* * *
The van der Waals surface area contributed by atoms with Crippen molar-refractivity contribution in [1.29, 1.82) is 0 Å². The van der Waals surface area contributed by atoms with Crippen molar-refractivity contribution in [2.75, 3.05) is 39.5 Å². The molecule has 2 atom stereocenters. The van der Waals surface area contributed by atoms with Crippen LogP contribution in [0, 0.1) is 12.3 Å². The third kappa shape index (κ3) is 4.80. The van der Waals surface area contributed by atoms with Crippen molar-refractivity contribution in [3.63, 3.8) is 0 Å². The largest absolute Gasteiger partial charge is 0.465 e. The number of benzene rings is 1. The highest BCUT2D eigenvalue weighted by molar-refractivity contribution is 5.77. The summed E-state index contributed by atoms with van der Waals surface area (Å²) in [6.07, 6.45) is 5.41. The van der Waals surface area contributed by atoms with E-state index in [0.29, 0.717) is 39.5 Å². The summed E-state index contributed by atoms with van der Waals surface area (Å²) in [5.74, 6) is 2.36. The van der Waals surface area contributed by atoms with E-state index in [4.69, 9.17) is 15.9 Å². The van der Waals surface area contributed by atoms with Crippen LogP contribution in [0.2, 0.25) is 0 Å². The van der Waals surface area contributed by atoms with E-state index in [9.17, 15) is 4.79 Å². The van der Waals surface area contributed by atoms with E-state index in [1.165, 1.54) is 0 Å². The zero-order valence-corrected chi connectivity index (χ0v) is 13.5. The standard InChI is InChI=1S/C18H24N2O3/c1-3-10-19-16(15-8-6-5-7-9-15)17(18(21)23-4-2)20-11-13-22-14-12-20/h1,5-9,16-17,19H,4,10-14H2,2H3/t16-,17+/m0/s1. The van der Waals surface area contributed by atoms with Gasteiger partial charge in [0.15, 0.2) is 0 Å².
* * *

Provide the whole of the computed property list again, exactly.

The van der Waals surface area contributed by atoms with Crippen molar-refractivity contribution in [1.29, 1.82) is 0 Å². The van der Waals surface area contributed by atoms with Crippen molar-refractivity contribution in [2.75, 3.05) is 39.5 Å². The molecule has 2 atom stereocenters. The van der Waals surface area contributed by atoms with Crippen LogP contribution in [0, 0.1) is 12.3 Å². The third kappa shape index (κ3) is 4.80. The van der Waals surface area contributed by atoms with Crippen molar-refractivity contribution in [3.63, 3.8) is 0 Å². The largest absolute Gasteiger partial charge is 0.465 e. The number of benzene rings is 1. The highest BCUT2D eigenvalue weighted by molar-refractivity contribution is 5.77. The summed E-state index contributed by atoms with van der Waals surface area (Å²) in [6.07, 6.45) is 5.41. The van der Waals surface area contributed by atoms with E-state index in [0.29, 0.717) is 39.5 Å². The summed E-state index contributed by atoms with van der Waals surface area (Å²) in [5.74, 6) is 2.36. The van der Waals surface area contributed by atoms with E-state index in [4.69, 9.17) is 15.9 Å². The van der Waals surface area contributed by atoms with Crippen LogP contribution in [0.2, 0.25) is 0 Å². The van der Waals surface area contributed by atoms with E-state index in [9.17, 15) is 4.79 Å². The van der Waals surface area contributed by atoms with E-state index in [1.165, 1.54) is 0 Å². The zero-order valence-corrected chi connectivity index (χ0v) is 13.5. The standard InChI is InChI=1S/C18H24N2O3/c1-3-10-19-16(15-8-6-5-7-9-15)17(18(21)23-4-2)20-11-13-22-14-12-20/h1,5-9,16-17,19H,4,10-14H2,2H3/t16-,17+/m0/s1. The van der Waals surface area contributed by atoms with Gasteiger partial charge in [0.15, 0.2) is 0 Å².